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What Should You Do If An Employee Gets Arrested?
Date: January 9 2007
PHILADELPHIA – January 9, 2007 – It’s a question more employers find themselves asking today: “What should I do if one of my employees gets arrested?”
With a record number of Americans now in jail – almost 2.2 million in federal or state prisons – and crackdowns underway nationwide against drugs and drunk driving, among other offenses – more employers than ever are finding themselves unprepared to answer that question, according to Pepper Hamilton, a multi-practice law firm with 450 attorneys in Pennsylvania, New Jersey, Delaware, New York, Michigan, California, Massachusetts, and Washington, D.C.
“This is a situation in which employers need to make a decision, and if they act purely on instinct without consulting legal counsel, they may be making the wrong decision,” cautioned Sean McDevitt, a partner with Pepper Hamilton LLP (www.pepperlaw.com).
Among the tips from Pepper Hamilton for employers who may be confronted with the arrest of one of their workers are:
· Don’t act without getting good legal advice. “Before making any decision on the worker’s job status, employers should first consult counsel and consider all available options,” said McDevitt. “It’s important that employers be aware of their employees’ rights, and always act in accordance with them. Making the wrong decision may result in a costly lawsuit, a disgruntled employee, and even a demoralized staff.”
· Don’t talk to uninvolved third parties, such as the media or non-management employees. “Employers are under an obligation to safeguard an employee’s legal rights, including not harming their reputations,” said McDevitt. “Employees who do not have supervisory or decision-making status shouldn’t be included in discussions related to an employee’s arrest. Unnecessary disclosure of information could potentially result in a defamation claim if the employee is later acquitted or the charges are dropped.”
· Determine whether the employee is covered by an employment agreement or a union contract. “Employment or union contracts may limit an employer from pursuing a termination or other disciplinary action. Where the arrested employee has an employment contract limiting the grounds for termination or the employee is covered by a union contract, the agreement’s terms must be checked carefully. An employment agreement may have very specific reasons for termination, and an arrest may not be among them. Taking action against a unionized employee usually must satisfy a ‘just cause’ standard in a collective bargaining agreement. If the union feels this standard has not been met, it might file a grievance and ultimately take the case to binding arbitration, creating a financial exposure for back pay and reinstatement,” said McDevitt. “This may well be the case if the alleged offense occurred outside of work and on the employee’s own time.”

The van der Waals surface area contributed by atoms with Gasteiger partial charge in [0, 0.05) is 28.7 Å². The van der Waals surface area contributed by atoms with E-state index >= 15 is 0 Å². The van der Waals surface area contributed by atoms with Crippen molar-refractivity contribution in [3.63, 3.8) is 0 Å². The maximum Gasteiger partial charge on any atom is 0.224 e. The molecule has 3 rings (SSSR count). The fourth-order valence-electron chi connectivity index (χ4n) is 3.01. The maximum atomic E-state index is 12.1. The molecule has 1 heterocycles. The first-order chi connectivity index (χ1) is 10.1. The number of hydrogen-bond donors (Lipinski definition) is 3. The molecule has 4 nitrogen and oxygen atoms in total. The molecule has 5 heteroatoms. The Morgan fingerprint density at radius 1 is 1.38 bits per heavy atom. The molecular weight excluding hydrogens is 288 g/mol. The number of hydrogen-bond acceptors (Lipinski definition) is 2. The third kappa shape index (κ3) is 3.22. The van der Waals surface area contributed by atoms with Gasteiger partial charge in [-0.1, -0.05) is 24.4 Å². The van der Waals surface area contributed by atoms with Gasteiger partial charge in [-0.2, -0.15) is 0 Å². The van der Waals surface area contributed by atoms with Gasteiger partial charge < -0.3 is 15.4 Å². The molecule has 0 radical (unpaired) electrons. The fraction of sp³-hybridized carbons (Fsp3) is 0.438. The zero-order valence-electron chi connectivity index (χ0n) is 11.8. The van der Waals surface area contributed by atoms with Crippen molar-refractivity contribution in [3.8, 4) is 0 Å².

· Was the alleged offense major or minor? “Companies may be more tolerant of alleged crimes involving poor judgment, such as a recreational drug possession type of charge,” said McDevitt. “However, an employer may be more likely to take disciplinary action against an employee accused of a more serious charge involving violence or crimes of planning and calculation, such as dealing drugs or robbery.”
· Are you a big business or a small company? “Bigger businesses are more concerned than mom-and-pop enterprises with the impact an employee’s arrest may have on their brand identities and reputations, and therefore, will be more likely to impose a zero-tolerance policy,” said McDevitt. “Conversely, small businesses – where owners are traditionally closer to their employees and where staffing might be leaner – may be more supportive of the accused employee.”
· What potential impact will the arrest have on the rest of your workforce? “Co-workers may be reluctant to work next to someone accused of a violent or other serious crime,” said McDevitt. “Some businesses may not want such a person selling their products or interacting with their customers.”
· Was the arrested employee treated fairly? “Management must always be aware that other employees are closely monitoring the situation to see how it is being handled. They will be watching whether the employee’s rights were protected, and if all the facts related to the case were uncovered before any disciplinary decision was made,” said McDevitt. “Ultimately, employees are concerned about how they would be treated by management if they are ever in the same situation.”
About Pepper Hamilton
Pepper Hamilton LLP (www.pepperlaw.com) is a multi-practice law firm with 450 lawyers in seven states and the District of Columbia. The firm provides corporate, litigation and regulatory services to leading businesses, government entities, nonprofit organizations and individuals throughout the nation and the world. The firm was founded in 1890.